It wants your attention. It wants to be free. Have you heard it whisper?
You know what it is. It dances through your dreams. It causes you to be late because you’re mesmerized by a cloud formation that looks exactly like the city in a story you want to write. In a rare moment of silence, it says, Come, follow me, I have a story only you can tell. An image only you can paint.
It offers impractical ideas, suggesting you compose a poem or a symphony. A ludicrous idea. After all, you’re a busy person. Who has the time for frivolities? Ridiculous. But, is it?
The call of the Creative Self is real. It means that something inside you wants to be born into the world of time and the light of day.
The seeds of inspiration reside within us. Often just beneath the level of awareness. It takes a receptive attitude to invite those seeds into our lives so we can shape them by creative acts into a poem, a story, a drawing, a clay pot.
Children have unfettered access to the messages of their Creative Self. They draw on walls, paint on their toes, and sing at the top of their small lungs, simply for the joy of it.
As we grow, we learn what pleases our parents, teachers, and friends. We want to fit in, to be loved and praised, so we learn to follow the rules. We don’t fingerpaint when we’re supposed to be studying. We don’t eat dessert before the meal. We don’t spend nearly as much time watching clouds drift by.
Even though we learn to ignore its subversive messages, the Creative Self does not disappear. It is always waiting.
When it makes itself known, it can burst out like thunder, impossible to ignore. Or it may whisper, faintly, its voice only discernible in the vague moments between sleep and waking. Don’t be fooled by volume. The faint voice may have more to say.
Humans create biologically. We also create the conditions of our lives, with our choices, our willingness to learn, observe, and investigate what lies beyond our immediate surroundings.
- Every explorer wonders what waits beyond the horizon.
- Every athlete imagines the heights of skill she can achieve.
- Every artist practices her art to faithfully reproduce the images of the imagination.
People who perform at the highest levels of their sport, art, craft, or profession have an inner drive urging them on. They might call it inspiration or ambition. The words don’t matter. The vision that urges us to keep us moving forward comes from the Creative Self.
You can do it, the Creative Self notes, because it knows you can.
No matter how loud or soft, how often it comes, or how clear its message, the voice of the Creative Self is what you are waiting for.
“Don’t be satisfied with stories, how things have gone with others. Unfold your own myth.”
My new book, When Spirit Whispers: a journey of awakening, is a winner in the 2022 New Mexico-Arizona Book Awards! I am excited and gratified to be honored by this excellent organization.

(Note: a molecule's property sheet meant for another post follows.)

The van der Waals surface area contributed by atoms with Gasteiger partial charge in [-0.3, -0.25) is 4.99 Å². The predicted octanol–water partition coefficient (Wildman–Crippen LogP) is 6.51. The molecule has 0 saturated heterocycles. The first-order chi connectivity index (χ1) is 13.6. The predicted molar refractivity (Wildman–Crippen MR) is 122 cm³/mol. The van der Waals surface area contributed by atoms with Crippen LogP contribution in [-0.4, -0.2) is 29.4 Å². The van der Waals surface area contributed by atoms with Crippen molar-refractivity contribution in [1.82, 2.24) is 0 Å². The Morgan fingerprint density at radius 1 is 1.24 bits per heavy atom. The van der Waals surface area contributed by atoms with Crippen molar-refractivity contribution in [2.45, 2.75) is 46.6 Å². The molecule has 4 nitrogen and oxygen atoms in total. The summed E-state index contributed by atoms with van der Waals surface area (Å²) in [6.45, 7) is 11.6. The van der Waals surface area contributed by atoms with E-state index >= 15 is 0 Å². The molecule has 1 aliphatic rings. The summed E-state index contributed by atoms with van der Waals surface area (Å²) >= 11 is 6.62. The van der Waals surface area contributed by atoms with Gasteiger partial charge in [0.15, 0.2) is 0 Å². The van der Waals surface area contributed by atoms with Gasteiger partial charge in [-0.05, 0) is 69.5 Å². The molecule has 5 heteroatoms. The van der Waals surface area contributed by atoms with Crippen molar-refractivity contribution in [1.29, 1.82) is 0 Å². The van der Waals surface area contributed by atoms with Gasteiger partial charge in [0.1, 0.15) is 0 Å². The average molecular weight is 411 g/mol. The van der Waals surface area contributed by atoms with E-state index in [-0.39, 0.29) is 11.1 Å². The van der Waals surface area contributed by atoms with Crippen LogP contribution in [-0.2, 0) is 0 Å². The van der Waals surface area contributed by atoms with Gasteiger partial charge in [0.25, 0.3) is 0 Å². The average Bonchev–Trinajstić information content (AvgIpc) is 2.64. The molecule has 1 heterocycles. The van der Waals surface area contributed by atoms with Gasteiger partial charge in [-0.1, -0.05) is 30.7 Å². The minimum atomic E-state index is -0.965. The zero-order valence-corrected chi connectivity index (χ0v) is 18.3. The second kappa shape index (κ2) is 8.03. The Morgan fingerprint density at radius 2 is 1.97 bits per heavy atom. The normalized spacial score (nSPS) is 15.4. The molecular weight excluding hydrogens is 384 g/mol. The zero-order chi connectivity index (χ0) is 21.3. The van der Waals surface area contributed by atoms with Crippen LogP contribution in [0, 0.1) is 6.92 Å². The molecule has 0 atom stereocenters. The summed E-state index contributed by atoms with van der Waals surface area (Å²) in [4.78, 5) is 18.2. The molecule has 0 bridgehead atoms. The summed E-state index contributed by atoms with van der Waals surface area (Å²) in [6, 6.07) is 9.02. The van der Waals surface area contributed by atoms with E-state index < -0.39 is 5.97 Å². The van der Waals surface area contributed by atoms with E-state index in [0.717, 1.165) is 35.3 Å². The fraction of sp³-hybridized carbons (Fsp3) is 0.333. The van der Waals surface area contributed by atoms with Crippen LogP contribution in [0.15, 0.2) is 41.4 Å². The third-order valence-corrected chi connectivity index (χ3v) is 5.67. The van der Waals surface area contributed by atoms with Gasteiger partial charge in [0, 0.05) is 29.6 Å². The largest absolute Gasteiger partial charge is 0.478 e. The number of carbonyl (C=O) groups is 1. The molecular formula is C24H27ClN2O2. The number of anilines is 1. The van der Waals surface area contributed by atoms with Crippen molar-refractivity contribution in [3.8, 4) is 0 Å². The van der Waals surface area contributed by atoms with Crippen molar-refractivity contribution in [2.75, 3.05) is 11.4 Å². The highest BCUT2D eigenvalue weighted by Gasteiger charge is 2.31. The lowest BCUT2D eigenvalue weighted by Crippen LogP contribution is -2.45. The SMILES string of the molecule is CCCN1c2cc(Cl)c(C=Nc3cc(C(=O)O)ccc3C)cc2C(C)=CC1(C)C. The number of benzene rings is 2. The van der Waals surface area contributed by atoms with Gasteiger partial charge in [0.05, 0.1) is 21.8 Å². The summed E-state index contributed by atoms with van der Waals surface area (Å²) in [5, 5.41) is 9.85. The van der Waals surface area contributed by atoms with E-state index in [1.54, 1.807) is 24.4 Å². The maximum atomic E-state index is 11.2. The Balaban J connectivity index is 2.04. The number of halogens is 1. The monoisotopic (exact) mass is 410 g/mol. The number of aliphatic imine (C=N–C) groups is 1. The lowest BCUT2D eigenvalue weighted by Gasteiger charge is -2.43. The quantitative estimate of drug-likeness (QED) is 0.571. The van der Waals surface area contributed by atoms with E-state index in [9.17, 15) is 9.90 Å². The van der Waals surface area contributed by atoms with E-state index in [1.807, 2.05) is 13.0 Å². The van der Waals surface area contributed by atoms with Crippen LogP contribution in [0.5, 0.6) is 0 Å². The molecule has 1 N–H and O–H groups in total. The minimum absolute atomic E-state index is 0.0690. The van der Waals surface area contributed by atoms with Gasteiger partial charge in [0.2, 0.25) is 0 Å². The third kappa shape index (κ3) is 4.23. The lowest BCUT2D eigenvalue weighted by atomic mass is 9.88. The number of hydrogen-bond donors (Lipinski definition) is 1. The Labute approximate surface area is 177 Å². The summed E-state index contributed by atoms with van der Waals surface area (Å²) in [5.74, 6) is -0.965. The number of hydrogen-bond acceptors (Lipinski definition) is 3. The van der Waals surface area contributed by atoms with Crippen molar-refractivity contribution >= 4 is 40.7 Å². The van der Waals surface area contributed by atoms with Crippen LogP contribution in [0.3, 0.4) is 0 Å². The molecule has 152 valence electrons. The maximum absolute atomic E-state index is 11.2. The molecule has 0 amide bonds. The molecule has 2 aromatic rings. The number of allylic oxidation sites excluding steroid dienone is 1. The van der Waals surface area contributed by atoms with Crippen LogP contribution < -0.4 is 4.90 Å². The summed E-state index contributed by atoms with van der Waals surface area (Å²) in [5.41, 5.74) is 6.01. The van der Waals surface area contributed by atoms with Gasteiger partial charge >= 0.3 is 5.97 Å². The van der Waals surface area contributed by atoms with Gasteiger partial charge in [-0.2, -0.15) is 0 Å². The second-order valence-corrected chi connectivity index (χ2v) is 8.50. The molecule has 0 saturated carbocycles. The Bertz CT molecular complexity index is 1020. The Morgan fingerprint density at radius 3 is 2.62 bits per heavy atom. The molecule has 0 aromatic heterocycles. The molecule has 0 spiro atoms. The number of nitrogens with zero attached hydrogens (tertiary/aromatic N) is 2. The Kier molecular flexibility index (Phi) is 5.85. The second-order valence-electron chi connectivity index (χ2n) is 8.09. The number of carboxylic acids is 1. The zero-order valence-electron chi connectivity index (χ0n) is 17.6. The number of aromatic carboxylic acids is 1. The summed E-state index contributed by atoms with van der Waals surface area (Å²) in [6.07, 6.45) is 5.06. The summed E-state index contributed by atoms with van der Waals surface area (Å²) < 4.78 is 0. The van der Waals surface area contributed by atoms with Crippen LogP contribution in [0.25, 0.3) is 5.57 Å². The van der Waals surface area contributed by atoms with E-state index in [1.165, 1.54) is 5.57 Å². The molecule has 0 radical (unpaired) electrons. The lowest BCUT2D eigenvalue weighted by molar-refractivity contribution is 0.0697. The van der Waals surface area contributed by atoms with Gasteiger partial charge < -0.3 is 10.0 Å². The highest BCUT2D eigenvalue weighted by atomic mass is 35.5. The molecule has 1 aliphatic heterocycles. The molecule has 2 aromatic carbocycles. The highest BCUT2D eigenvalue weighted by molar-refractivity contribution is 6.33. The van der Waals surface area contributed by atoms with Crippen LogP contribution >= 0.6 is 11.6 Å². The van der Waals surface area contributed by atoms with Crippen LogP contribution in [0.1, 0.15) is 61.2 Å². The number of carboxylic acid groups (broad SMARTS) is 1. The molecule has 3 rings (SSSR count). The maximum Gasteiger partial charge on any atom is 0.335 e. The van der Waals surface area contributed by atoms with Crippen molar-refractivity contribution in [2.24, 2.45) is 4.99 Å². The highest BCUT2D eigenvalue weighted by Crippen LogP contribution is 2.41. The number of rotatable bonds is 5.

The book was a labor of love, my small offering of aid and inspiration to those traveling the path of personal discovery. Writing and publishing it was a lot of work and the award got me thinking about what being a winner means.
Awards and recognition are great, of course, but not the whole story. I haven’t entered many contests, partly because the submission fees can be considerable and the wait times long. I decided to go straight for publication and focused on getting short stories published while I was finishing my first novel.
After struggling to learn how to write publishable work, my first published short story was a huge win! My work was in print! And accompanied by beautiful art! It encouraged me to learn more about the market and how to hone my stories so they would be interesting to editors and publishers.
In the last twelve years, I have published many short stories, personal essays, and three novels. I also self-published a collection of short stories, The Way Home, several short pieces of fiction, and now, two nonfiction books, When Spirit Whispers and the When Spirit Whispers Workbook.
I appreciate being recognized by industry professionals, but even with the fancy sticker I get to paste on my book, it’s the reaction of my readers that warms my heart. When readers tell me how they react to my book, some finding validation and inspiration in its pages, all the struggle to write and publish is worthwhile.
So what is a win?
Awards, yes, of course. And getting your words in print, yes, is fun and validating.
But, wins take many forms, like:
- Finishing a book/story/screenplay/poem
- Expressing yourself in writing, art, dance, song
- Enjoying a career you love
- Creating a loving family
- Surviving difficult life events
- Surviving loss in any form
- Getting through and adjusting to any difficult medical diagnosis
- Healing old trauma
- Thriving anew from the lessons of trauma
- Finding the friends, healers, and playmates who see us for who we are
- Speaking our truth
- Allowing love to guide us, even when the world is careening off its axis
- Learning to forgive
- Finding joy in work, play, nature, animals, and all the wonderful people who are standing in the light of love
How do you feel about winning? What gives you pleasure? What is joyful? What are you proud of?
If you can name even one thing, then you’re already a winner.
New Mexico author Jean Stouffer has written a moving memoir of healing from the effects of growing up with an alcoholic mother.
But Sometimes I Cry is not just another recounting of a child caring for an absent parent and the self-esteem and abandonment issues that ensue. This memoir uses personal history, myth, and poetry to convey her journey from a traditional wife and mother who could not express herself to a woman who speaks her truth and accepts how she feels.
She tells her story in short chapters organized into five sections as she works with a therapist to unblock her emotions and uncover her true self.